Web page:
View/Download PDF

Translate this page into:
Notice: Please configure GTranslate from WP-Admin -> Settings -> GTranslate to see it in action.

Case Report
2021
:12;
580
doi:
10.25259/SNI_1045_2021

A rare case of an expansile spinopelvic aneurysmal bone cyst managed with embolization, excision, and fusion

Department of Orthopaedics, Seth G.S Medical College and K.E.M. Hospital, Mumbai, Maharashtra, India.
Department of Physiotherapy, MGM School of Physiotherapy, Mumbai, Maharashtra, India.
Corresponding author: Rudra Mangesh Prabhu, Department of Orthopaedics, Seth G.S Medical College and K.E.M Hospital, Mumbai, Maharashtra, India. rmp31395@gmail.com
Licence

This is an open-access article distributed under the terms of the Creative Commons Attribution-Non Commercial-Share Alike 4.0 License, which allows others to remix, tweak, and build upon the work non-commercially, as long as the author is credited and the new creations are licensed under the identical terms.

How to cite this article: Prabhu RM, Rathod TN, Vasavda A, Kolur SS, Tayade P. A rare case of an expansile spinopelvic aneurysmal bone cyst managed with embolization, excision, and fusion. Surg Neurol Int 2021;12:580.

Abstract

Background:

Aneurysmal bone cysts (ABC) are benign osteolytic lesions of the metaphyseal regions of long bones that typically contribute to rapid bony expansion. Here, we present an ABC involving the spinopelvic region in a 15-year-old male that required embolization, surgical excision, and fusion.

Case Description:

A 15-year-old male, presented with gradually progressive painful lower back swelling of 4 months’ duration. Once the diagnosis of an ABC was established based on a combination of X-ray, MR, and CT studies, he underwent selective arterial embolization, extended surgical excision (i.e. curettage), with a posterior fusion. Two years postoperatively, the patient remained neurologically intact without radiographic evidence of lesion recurrence.

Conclusion:

Large expansile ABC involving the vertebral bodies should be managed with preoperative selective arterial embolization, surgical decompression/curettage, and spinopelvic fixation.

Keywords

Aneurysmal bone cyst
Embolization
Expansile
Spino-pelvic

INTRODUCTION

Aneurysmal bone cyst (ABC) primarily affects individuals between 10 and 20 years of age and is more common in females.[7,8] The treatment options include embolization, radiation therapy, simple curettage with or without bone grafting, complete excision, or a combination of these modalities.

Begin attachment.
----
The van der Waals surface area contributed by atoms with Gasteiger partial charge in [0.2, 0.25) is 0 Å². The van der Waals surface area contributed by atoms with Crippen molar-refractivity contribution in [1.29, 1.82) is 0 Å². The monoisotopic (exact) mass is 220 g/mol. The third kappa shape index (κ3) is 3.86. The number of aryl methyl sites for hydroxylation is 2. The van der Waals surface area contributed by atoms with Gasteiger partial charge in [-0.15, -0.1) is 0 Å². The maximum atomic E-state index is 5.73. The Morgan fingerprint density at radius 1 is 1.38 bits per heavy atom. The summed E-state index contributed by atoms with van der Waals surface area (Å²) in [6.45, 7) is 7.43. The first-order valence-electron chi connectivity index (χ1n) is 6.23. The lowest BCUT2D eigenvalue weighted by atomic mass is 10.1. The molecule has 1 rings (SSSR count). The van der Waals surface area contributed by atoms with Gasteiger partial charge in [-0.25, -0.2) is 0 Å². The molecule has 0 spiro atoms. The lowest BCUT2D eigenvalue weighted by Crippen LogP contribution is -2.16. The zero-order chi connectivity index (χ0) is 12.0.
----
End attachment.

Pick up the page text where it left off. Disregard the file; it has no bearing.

CASE REPORT

Clinical presentation and radiographic findings

A 15-year-old male presented with gradually progressive painful low back swelling of 4 months’ duration without any neurological deficit. Plain lumbosacral X-rays showed an enlarged lytic lesion involving predominantly the left side of the sacrum and lower lumbar vertebrae L4-S2 [Figure 1]. The MR demonstrated a large, multi-loculated, expansile mass with a soap-bubble-like appearance from L4-S2, which extended to the neural foramina, sacroiliac joints, and paravertebral muscles; findings were consistent with the diagnosis of an ABC [Figure 2]. The lumbosacral CT showed a lytic lesion involving the sacral alae, part of the S1and S2 vertebral bodies, and destruction of the left L5 pedicle [Figure 2].

Figure 1:: The preoperative antero-posterior and lateral radiograph of the spine. (a) The antero-posterior radiograph demonstrates an enlarged lytic lesion with predominant involvement of the left side of sacrum and lower lumbar vertebrae.
Figure 2:: (a) T2-weighted MRI scan (sagittal cut) of the whole spine demonstrates 85 × 75 × 140 mm sized, large multi-loculated expansible mass with soap-bubble-like appearance occupying the region of L4, L5, S1, and S2. (b) CT scan (axial cut) shows a large lytic lesion involving both the sacral alae.

Embolization of ABC lesion

An arterial angiogram confirmed the vascularity of the ABC mass. The patient underwent preoperative selective arterial embolization on the day of surgery, followed by an extended curettage [Figure 3]. This was followed by a posterior pedicle screw and rod lumbopelvic reconstruction (i.e. L4-S2) [Figure 4].

Figure 3:: Intra-operative clinical image after extended curettage and decompression.
Figure 4:: The post-operative anteroposterior and lateral radiograph of the spine. (a) Antero-posterior radiograph demonstrates bilateral pedicle screw fixation at L4, right-sided L5, and S1 pedicle screw fixation with a left trans-iliac pedicle screw and an anterolateral inter-body fusion at L5-S1 level. (b) The lateral radiograph demonstrates the screw and rod construct with the cage at the above-described levels.

Pathology

The histopathological examination confirmed the diagnosis of an ABC lesion: osteoid foci, spindle cells, multinucleated giant cells, and reactive changes.

Postoperative follow up

Two years later, the patient remained asymptomatic without evidence of ABC lesion recurrence. The only focal asymptomatic finding on radiography was the loosening of the set screw on the left side inferiorly [Figure 5].

Figure 5:: Follow up radiograph of the spine with the pelvis at 2 years post-surgery. (a) The antero-posterior radiograph shows the loosening of the set screw on the left side. (b) The lateral radiograph demonstrates loosening of the set screw inferiorly.

DISCUSSION

Clinical presentation and etiology of ABC lesions